Learn how to invest safely for retirement to maximize your wealth

living on dividends in retirement

Learn how to invest safely for retirement by using a sound plan, plus a conservative strategy that accounts for unforeseen setbacks

Top-quality stocks tend to lose less of their value in the kind of severe market setback we’re experiencing today. They also tend to bounce back nicely when conditions improve. These are the kinds of stocks we continue to recommend in our newsletters and other services.

To build a portfolio of those stocks—and to show the best long-term results, Pat McKeough still thinks you should stick with his three-part program:

  1. Hold mostly high-quality, dividend-paying stocks.
  2. Spread your money out across most if not all of the five main economic sectors: Manufacturing & Industry, Resources & Commodities, Consumer, Finance and Utilities.
  3. Downplay or stay out of stocks in the broker/media limelight

Meantime, for investors looking to create a good financial plan for how to invest safely for retirement, we recommend keeping it simple and safe, rather than taking on extra risk. For starters, save more now, work longer, or plan to spend less.

Above all, it’s important to remember that while finances are important, the happiest retirees are those who stay busy. You can do that with travel, golf or sailing. But volunteering, or working part-time at something you enjoy, can work just as well.


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Learn how to invest safely for retirement using a Registered Retirement Savings Plan

An RRSP is a great way for investors to cut their tax bills and make more money from their retirement investing.

They were introduced by the federal government in 1957 to encourage Canadians to save for retirement. Before RRSPs, only individuals who belonged to employer-sponsored registered pension plans could deduct pension contributions from their taxable income.

RRSPs are a form of tax-deferred savings plan. They are a little like other investment accounts, except for their tax treatment. RRSP contributions are tax deductible, and the investments grow tax-free.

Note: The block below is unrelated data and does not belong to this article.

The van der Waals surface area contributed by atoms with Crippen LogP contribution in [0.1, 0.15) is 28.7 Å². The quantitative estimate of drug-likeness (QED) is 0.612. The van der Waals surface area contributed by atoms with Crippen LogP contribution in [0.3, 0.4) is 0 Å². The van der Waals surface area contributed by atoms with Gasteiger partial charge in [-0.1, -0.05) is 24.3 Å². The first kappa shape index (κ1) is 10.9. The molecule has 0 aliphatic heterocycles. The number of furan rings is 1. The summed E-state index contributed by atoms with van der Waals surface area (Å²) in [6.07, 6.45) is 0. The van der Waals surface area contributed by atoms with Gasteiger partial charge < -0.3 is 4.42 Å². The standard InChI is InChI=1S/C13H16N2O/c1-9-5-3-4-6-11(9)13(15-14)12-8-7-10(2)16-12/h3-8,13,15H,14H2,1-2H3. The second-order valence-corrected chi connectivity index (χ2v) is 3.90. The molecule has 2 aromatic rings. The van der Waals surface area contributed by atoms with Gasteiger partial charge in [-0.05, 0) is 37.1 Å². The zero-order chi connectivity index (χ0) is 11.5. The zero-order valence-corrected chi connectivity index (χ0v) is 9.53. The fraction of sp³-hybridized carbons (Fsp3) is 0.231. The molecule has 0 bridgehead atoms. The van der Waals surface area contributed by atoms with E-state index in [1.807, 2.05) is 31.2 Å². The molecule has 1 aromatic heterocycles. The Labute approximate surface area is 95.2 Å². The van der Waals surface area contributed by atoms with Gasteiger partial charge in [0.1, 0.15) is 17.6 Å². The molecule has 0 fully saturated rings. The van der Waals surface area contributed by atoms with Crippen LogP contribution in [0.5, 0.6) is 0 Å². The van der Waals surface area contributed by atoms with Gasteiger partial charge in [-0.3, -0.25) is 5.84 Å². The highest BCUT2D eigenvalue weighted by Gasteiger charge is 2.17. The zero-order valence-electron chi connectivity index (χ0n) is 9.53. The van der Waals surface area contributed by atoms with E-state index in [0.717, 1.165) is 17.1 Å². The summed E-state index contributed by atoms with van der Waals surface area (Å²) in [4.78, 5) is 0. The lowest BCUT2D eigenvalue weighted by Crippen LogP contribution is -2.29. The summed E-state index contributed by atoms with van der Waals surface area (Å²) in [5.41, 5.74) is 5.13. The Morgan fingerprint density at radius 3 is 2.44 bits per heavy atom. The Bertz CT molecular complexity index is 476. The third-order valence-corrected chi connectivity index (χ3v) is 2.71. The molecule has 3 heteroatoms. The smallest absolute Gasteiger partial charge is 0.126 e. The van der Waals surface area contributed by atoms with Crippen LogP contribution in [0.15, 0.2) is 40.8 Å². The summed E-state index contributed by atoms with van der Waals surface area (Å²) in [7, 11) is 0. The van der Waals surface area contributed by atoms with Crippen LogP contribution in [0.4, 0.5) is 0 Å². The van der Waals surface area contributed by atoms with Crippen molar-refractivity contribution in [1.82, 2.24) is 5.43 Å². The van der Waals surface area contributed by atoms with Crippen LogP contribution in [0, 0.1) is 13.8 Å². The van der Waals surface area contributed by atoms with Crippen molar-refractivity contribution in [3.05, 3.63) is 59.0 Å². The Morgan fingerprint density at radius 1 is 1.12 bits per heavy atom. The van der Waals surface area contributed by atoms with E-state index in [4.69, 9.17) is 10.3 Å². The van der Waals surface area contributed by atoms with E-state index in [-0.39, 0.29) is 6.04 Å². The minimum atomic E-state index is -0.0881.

You might think of investment gains in an RRSP as a double profit. Instead of paying up to 50% of your profit to the government in taxes and keeping 50% to work for you, you keep 100% of your profit working for you, until you take it out (at which time you’re likely to be in a lower tax bracket in retirement).

Assume conservative returns to account for unforeseen setbacks when considering how to invest safely for retirement

As for the return you expect from investing for retirement, it’s best to aim low. If you invest in bonds, assume you will earn the current yield; don’t assume there will be increases in the value of the bonds.

Over long periods, the total return on a well-diversified portfolio of high-quality stocks runs to as much as 10%, or around 7.5% after inflation. Aim lower in your retirement planning—5% a year, say—to allow for unforeseeable problems and setbacks.

One thing we encourage all Successful Investors to do is perform a detailed study of how you spend your money now. Then, you analyze your findings to see what personal expenses you can cut or eliminate. This too can have fringe benefits, especially if it helps you break unhealthy habits. You may be surprised at how much you’re spending and how much more you could be saving for retirement.

Keep your money growing by staying out of balanced funds

Funds that have the term “asset allocation, or balanced” in their names will hold bonds, and we advise investors to stay out of long-term bonds. That’s because bonds are unlikely to perform as well in the next few years as they have in the past, mainly because interest rates will likely hold steady or fall only slightly in the short term—but rise in the longer term. (Bond prices and interest rates are inversely linked. When interest rates go up, bond prices go down, and vice versa.) That means investors would only earn interest income on their bonds; instead of capital gains, their bond holdings could produce capital losses.

Remember to take taxes into account so you can save properly for retirement

As for Canada’s tax structure, it is of course subject to change. But it’s safe to assume that you’ll pay a lower rate of tax on dividends and capital gains than on interest, and that you’ll generally pay taxes on capital gains only when you sell.

Some analysts believe that Canadians are facing a looming retirement crisis. What are your thoughts?

What is your best advice for investing for retirement?

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